A simple Google
query shows that Google has indexed five million pages from
see Figure 8-2. In this SERP, it’s interesting to note that the results don’t have the “view cache” link. This
is using a meta
tag that prevents search engines from caching the
content (and clever users from circumventing the need for subscriptions). Upon close inspection, one
discovers that the search engines are indexing the content of many pages from
relevant results in the SERPs, but the content is not actually available to
This example does highlight quite well the concept that employing techniques that a search engine
considers “black hat” can be used for normatively acceptable purposes. It also highlights that Google
is willing to bend its rules for certain high-profile web sites.
Google’s stated policies are
ambiguous on the cloaking front — cloaking is considered “black hat”
and subject to site penalization. Examples like this one cloud the issue, however. Yahoo! and MSN are
less strict and allow cloaking so long as it is not misleading for the user. Cloaking, and the technical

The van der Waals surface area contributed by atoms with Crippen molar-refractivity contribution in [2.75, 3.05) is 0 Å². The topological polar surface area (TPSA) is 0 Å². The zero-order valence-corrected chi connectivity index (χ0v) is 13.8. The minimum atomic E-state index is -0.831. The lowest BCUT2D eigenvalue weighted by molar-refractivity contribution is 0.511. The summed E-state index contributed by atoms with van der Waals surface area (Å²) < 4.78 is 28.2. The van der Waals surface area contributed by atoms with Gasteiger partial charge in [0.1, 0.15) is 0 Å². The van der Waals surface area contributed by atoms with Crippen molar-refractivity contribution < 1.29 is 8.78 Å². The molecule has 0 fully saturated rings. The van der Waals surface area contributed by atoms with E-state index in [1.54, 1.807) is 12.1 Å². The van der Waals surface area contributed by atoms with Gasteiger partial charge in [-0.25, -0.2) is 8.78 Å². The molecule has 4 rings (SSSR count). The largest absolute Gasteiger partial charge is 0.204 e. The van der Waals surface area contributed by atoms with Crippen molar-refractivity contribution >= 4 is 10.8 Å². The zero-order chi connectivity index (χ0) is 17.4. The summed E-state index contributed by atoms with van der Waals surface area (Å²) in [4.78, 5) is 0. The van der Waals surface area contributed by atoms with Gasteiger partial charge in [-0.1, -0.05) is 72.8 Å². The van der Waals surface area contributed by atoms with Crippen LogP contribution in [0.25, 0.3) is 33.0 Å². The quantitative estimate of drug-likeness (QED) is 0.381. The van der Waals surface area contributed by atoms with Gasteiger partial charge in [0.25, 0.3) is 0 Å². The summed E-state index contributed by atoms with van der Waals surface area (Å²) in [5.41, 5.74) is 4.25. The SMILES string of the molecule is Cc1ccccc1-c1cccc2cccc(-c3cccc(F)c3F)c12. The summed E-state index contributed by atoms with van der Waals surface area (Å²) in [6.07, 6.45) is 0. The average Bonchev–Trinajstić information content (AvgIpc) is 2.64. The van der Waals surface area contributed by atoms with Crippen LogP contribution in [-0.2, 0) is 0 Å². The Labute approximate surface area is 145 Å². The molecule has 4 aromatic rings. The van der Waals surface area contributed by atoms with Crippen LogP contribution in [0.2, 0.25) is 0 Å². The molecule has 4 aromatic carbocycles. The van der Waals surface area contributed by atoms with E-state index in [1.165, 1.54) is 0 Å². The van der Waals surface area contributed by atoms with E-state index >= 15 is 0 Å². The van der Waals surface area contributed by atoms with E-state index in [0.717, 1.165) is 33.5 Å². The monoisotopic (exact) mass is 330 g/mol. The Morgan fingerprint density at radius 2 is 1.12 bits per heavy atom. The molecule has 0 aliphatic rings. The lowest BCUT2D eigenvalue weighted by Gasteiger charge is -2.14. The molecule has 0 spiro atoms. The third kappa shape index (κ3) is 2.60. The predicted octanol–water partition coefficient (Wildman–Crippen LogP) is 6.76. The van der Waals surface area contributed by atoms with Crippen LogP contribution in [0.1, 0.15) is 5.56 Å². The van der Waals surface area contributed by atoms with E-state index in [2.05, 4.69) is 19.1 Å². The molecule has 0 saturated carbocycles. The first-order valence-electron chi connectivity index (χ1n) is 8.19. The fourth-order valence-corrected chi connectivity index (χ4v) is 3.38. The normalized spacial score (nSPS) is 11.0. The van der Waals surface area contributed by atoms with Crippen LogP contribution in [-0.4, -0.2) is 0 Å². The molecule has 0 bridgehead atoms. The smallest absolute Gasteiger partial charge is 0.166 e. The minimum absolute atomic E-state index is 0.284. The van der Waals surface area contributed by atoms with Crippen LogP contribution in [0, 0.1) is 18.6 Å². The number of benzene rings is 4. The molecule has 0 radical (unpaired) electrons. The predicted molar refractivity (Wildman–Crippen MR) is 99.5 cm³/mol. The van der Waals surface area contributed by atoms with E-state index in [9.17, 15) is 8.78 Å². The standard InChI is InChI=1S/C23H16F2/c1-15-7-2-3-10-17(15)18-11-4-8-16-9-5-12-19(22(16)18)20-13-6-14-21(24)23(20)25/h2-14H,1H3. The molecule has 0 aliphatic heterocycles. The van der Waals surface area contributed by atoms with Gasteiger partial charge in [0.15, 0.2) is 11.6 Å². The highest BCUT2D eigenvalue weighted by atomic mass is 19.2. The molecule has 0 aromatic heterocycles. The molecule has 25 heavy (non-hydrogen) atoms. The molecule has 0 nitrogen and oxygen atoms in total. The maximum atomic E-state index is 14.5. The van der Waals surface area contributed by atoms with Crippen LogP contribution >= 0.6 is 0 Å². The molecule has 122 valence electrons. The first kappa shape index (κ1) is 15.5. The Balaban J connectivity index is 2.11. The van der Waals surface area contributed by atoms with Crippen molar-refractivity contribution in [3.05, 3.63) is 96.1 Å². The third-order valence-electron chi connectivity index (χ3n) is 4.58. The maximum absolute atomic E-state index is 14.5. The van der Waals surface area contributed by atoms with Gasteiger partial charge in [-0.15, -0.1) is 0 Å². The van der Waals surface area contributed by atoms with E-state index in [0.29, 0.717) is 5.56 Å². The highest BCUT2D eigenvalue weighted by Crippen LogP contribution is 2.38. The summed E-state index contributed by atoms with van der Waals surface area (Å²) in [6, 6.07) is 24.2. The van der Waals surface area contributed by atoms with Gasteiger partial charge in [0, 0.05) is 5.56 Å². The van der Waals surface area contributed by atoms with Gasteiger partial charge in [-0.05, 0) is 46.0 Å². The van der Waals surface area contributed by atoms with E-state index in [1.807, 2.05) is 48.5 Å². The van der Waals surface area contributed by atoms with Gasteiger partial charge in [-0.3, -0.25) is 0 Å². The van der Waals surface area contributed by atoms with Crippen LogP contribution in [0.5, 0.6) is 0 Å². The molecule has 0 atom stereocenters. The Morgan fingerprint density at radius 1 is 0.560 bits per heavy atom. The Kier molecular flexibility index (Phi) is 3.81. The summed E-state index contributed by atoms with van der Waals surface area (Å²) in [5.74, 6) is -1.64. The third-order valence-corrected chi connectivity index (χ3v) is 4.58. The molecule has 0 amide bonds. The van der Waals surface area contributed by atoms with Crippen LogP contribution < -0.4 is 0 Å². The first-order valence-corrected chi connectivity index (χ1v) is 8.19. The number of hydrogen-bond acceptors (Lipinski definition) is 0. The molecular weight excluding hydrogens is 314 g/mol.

and ethical issues it entails, is further explained in Chapter 11.
Technical Analysis of
When you view the SERPs for keywords that you would like to acquire, it is often useful to compare your
site to the competitions’. If one of your competitors employs a black hat technique, the technique is worth-
while to understand just for that reason alone. Perhaps your competitor has several thousand spam sites
pointing at his site, or perhaps his web site is sending optimized content to the search engines via cloak-
ing methods. Some search engine marketers believe in reporting such sites to search engines, whereas
some would just like to be aware. That decision is yours.
This chapter details several black hat techniques that are pertinent to every site developer.
Chapter 8: Black Hat SEO
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